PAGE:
The Estonian National Opera (Rahvusooper Estonia) surprised its visitors at the start of the autumn season with a change to the hall's interior, when the Leninist motto "Art belongs to the people" was without much ado covered up. The ERR's weekly TV show "AK. Nädal" inquired about the condition of the ceiling mural in a nearly 110-year-old cultural heritage building.
This year, there has been much discussion regarding the significance of Soviet symbolism in art and public space.
The baroque ceiling mural in the National Opera house "Estonia" in Tallinn was created in 1947 by three artists: Evald Okas, Richard Sagrits and Elmar Kits. The models were contemporary cultural figures and its theme is social realism.
"When a representative theater of Estonia, a symbol of national culture, displays the slogan of a bloody dictator, this raises questions for me. This man [Lenin, ed.] has personally signed the death warrants of tens, hundreds, and thousands of innocent people; and his words are above our stage. The Soviet flags that are used today to invade Ukraine and kill people, are displayed on our ceiling," Ott Maaten, the director general of the Estonian National Opera, said.
The Leninist slogan was covered by the staff of the National Opera with a color to match the surrounding decoration. The ceiling painting has been already a source of controversy in the past, but in 2005 it was restored and preserved. It was also a time of peace.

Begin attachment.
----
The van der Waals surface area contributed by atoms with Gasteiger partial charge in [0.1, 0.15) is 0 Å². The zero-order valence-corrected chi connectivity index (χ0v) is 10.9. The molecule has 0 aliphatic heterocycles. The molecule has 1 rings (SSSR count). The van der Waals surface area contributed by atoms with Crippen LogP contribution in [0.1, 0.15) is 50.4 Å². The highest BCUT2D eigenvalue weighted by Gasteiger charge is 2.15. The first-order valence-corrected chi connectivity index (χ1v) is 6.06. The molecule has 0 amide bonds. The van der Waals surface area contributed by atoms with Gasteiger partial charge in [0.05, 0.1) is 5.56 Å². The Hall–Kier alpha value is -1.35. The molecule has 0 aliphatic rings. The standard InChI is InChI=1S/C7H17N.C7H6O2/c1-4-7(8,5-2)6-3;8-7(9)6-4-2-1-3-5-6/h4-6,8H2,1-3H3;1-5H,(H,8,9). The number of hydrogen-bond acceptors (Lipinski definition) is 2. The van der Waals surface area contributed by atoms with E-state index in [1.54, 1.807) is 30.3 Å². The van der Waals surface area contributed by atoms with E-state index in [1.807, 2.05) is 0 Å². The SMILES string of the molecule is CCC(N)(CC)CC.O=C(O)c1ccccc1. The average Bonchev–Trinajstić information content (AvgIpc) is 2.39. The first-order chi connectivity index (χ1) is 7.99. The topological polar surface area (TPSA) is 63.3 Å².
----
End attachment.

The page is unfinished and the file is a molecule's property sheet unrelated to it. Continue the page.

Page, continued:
"As an art historian, I would say that one of the issues is that this building is a coherent aesthetic whole, with uniform decorating. Obviously, I understand why some people find red stars, sickles and hammers annoying, but the ceiling doesn't bother me," Krista Kodres, the professor at the Institute of Art History and Visual Culture at the Estonian Academy of Arts, said.
"I am not sure whether removing, destroying or hiding them away would help us in any way. It does not help as the past cannot be changed. Moreover, it would deprive the younger generation, which does not have personal recollections of this terrible time from which we all come — the memories that people of my generation and older do have — of the ability to imagine that time," Kodres said.
Ott Maaten also admits that younger Estonians are largely indifferent to the ceiling. Six years ago, conductor Tõnu Kaljuste showed how to make playful use of ceiling murals in a concert performance for the anniversary celebration of the Republic of Estonia. Nowadays, the renowned conductor would rather visit a museum to view Soviet-era paintings.
"I cannot tell which of these options is the best, but I believe the acoustics are the most important aspect of an opera house," he said.
"Acoustics are as necessary to music as water is to swimming pools, and this building has always had this issue; it was designed as a drama theater, so acoustics are a top priority. I am not sure if it's possible to cover up that ceiling mural as they did in the history museum, so that it's technically possible to have the ceiling painting visible on one program and covered on the other, which would also be helpful to acoustics," Kaljuste said.
Kodres went on to say that the state is currently dealing with far more pressing issues than ceiling murals or other historical cultural heritage.
"First and foremost, I believe we should calm down and discuss this, because I'm not so sure how much this current effort to tear everything down and clean everything up resonates with me," Kodres said.
Editor: Kristina Kersa